Making Something From Nothing: Desiree Almodovar of The Inlay On How To Go From Idea To Launch
Prepare to be bigger than you think. This will help you put the right pieces in place early so that you don’t have to completely rework your organization’s infrastructure as you scale. You should also have a plan in place for how to both address rising demand and manage a larger team.
As a part of our series called “Making Something From Nothing”, we had the pleasure of interviewing Desiree Almodovar.
Desiree Almodovar is an angel-investor and strategic growth leader known for building award-winning experiences for some of the world’s most influential brands, including Google, Soho House and Viacom.
Currently, she runs The Inlay, an NYC brand strategy studio working at the intersection of growth strategy and technology to build future shaping brands. Here, she has driven brand positioning and go-to-market strategies for over 37 emerging consumer brands.
Concurrently, her love of music has allowed her to curate sounds for numerous hospitality brands, such as Soho House, Edition hotels, and Soho Grand, where she’s opened for James Murphy, Haim, Phantogram and more.
Thank you so much for doing this with us! Before we dive in, our readers would love to learn a bit more about you. Can you tell us a bit about your “childhood backstory”?
I was born in Puerto Rico, where vcf my father worked as an advertising executive and my mother worked for PRMA, a non-profit that advocates for Puerto Rican industries. We moved to the mainland when I was only one year old because my father, who had attended boarding school in the U.S. at Moses Brown in Rhode Island, thought my sister and I would have broader educational opportunities in the States. As I noted above, my father had a background in advertising, and he introduced me to the concept of branding and marketing at a young age. I quickly realized that leveraging these concepts is incredibly powerful when you’re trying to connect people to causes you’re deeply passionate about. I began my journey into entrepreneurship at the age of 12 when my mom not only became a single parent but also my family’s primary breadwinner after my father developed serious health complications that stopped him from working. I began to make artwork featuring endangered species to sell to family and friends in order to help pay for, well, the many things a 12 year old needs. It was here that I began to combine my mother’s drive for advocacy with my father’s advertising skills. I discovered my love for building businesses, and figured out how to get people interested in them.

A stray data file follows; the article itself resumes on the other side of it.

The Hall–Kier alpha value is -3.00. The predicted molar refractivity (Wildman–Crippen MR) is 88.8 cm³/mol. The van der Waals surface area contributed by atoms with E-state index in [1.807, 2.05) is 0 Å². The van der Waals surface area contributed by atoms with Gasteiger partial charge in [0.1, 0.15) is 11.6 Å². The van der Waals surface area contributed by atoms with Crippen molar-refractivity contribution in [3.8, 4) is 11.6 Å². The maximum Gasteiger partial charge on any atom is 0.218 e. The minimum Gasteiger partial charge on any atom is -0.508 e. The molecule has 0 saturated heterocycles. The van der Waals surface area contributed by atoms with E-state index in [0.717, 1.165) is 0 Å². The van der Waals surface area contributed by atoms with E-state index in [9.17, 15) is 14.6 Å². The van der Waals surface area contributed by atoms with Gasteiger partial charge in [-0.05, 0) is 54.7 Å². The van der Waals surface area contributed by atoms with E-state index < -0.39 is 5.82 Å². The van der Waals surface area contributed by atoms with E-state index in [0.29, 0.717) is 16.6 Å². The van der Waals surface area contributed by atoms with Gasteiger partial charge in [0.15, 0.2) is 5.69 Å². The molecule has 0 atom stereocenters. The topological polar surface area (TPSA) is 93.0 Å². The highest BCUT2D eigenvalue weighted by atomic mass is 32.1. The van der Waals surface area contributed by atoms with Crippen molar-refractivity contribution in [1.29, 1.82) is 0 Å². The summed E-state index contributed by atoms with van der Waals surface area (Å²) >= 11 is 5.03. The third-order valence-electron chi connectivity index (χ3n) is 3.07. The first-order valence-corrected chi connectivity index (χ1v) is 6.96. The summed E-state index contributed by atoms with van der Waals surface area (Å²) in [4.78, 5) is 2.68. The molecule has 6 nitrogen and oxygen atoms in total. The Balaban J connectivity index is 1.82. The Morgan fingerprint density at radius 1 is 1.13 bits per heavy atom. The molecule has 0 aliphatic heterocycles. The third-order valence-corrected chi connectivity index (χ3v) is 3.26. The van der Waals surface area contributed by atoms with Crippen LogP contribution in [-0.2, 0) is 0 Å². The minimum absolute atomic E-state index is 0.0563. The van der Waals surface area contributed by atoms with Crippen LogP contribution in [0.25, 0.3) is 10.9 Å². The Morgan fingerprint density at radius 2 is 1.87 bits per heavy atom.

Can you please give us your favorite “Life Lesson Quote”? Can you share how that was relevant to you in your life?